Freelancers and New Businesses Advised to Protect Their Rights
by EasyEditor Newswire
Hundreds of thousands of workers turning freelance or starting new
businesses to make a living in the face of a tough economic climate have
been warned to ensure they protect their intellectual property and guard
against the pitfalls of late payment.
According to the Office for National Statistics (ONS) the number of
self-employed people rose by 59,000 in the first three months of this
year to reach a new high of 3.93 million.
While full-time job vacancies have fallen by 45 per cent from
pre-recession levels the number of self-employed workers looks set to
grow over the next couple of years.
While at least a quarter of small businesses throughout the UK admit the
recession has had a dramatic impact on them 81 per cent claim they have
turned to freelance workers to help with short-term projects instead of
employing permanent staff.
Freelancers are now an important part of the UK labour force
contributing at least 8 per cent of business turnover and are considered
a low risk, flexible resource that can be turned on and off as firms
start to grow again.
“Whether people choose to become freelance or are forced into working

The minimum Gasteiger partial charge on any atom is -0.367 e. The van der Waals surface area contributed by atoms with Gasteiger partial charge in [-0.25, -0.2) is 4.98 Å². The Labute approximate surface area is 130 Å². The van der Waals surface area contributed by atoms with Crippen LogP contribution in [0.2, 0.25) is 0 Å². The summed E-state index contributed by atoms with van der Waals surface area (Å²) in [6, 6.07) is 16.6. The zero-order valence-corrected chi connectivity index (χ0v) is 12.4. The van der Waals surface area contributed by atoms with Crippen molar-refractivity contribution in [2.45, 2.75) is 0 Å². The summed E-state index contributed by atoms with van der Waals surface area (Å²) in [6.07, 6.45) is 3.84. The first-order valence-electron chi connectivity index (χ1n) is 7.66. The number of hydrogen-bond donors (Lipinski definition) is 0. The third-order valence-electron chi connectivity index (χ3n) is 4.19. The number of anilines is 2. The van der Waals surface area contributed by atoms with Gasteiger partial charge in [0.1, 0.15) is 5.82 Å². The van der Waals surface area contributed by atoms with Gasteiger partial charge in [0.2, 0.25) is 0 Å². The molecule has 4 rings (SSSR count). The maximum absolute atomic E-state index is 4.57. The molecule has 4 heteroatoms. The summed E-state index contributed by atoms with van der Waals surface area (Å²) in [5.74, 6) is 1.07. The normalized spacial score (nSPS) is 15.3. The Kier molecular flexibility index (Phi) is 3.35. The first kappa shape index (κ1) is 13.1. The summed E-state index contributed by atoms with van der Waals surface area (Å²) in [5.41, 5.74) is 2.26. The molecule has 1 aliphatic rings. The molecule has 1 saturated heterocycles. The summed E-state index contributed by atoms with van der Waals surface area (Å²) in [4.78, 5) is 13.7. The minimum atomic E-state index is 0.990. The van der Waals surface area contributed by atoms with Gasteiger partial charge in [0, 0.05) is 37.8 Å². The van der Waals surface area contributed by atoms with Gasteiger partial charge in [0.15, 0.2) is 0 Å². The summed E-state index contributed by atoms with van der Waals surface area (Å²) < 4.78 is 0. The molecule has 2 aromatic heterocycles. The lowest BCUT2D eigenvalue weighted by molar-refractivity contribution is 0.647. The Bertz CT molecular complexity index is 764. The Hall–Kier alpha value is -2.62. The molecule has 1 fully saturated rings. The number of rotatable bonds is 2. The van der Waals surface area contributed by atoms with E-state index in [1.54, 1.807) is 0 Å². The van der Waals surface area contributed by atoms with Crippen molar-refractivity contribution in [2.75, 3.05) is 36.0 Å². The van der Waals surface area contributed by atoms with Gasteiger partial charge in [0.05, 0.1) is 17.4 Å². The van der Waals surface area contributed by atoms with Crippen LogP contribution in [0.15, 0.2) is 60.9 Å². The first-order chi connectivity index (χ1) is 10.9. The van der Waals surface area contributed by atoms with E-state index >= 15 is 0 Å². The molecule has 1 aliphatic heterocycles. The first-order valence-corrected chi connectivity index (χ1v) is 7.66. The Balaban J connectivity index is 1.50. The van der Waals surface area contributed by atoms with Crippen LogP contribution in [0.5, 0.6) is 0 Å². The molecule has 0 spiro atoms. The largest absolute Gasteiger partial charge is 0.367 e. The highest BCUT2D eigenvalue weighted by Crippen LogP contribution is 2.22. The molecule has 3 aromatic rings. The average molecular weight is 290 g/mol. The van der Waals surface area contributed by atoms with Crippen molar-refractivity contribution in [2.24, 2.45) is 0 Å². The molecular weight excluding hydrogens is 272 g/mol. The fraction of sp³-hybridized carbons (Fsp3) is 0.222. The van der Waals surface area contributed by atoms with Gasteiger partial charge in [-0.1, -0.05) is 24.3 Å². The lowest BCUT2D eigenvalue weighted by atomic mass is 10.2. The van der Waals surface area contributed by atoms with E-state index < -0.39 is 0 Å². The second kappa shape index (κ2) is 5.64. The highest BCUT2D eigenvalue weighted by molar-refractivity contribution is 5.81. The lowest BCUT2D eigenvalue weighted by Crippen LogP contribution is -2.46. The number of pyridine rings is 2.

for themselves because of the lack of permanent jobs they still need to
protect themselves and their intellectual property,” said David Reilly
of Create Ts & Cs.
“The need for properly worded terms and conditions of business has never
been more prevalent.
“Doing business without terms and conditions means running the risk of
not getting paid and, in some circumstances, losing the rights to
The recession has done a lot to break the psychological contract between
employer and employee which in many ways promoted a degree of loyalty
and trust which is different between freelancer and client.
“Many freelance people and new businesses have to wait months to get
paid and risk losing control of their work if they don’t spell out their
terms and conditions before taking on a job. It doesn’t have to be
complicated just straightforward and unambiguous so there is no room for
“It’s an important time to value what you do or what your business has
to offer. Commitment to seeking formality is critical and discourages
the unscrupulous from not paying or the thrifty from avoiding late payment”.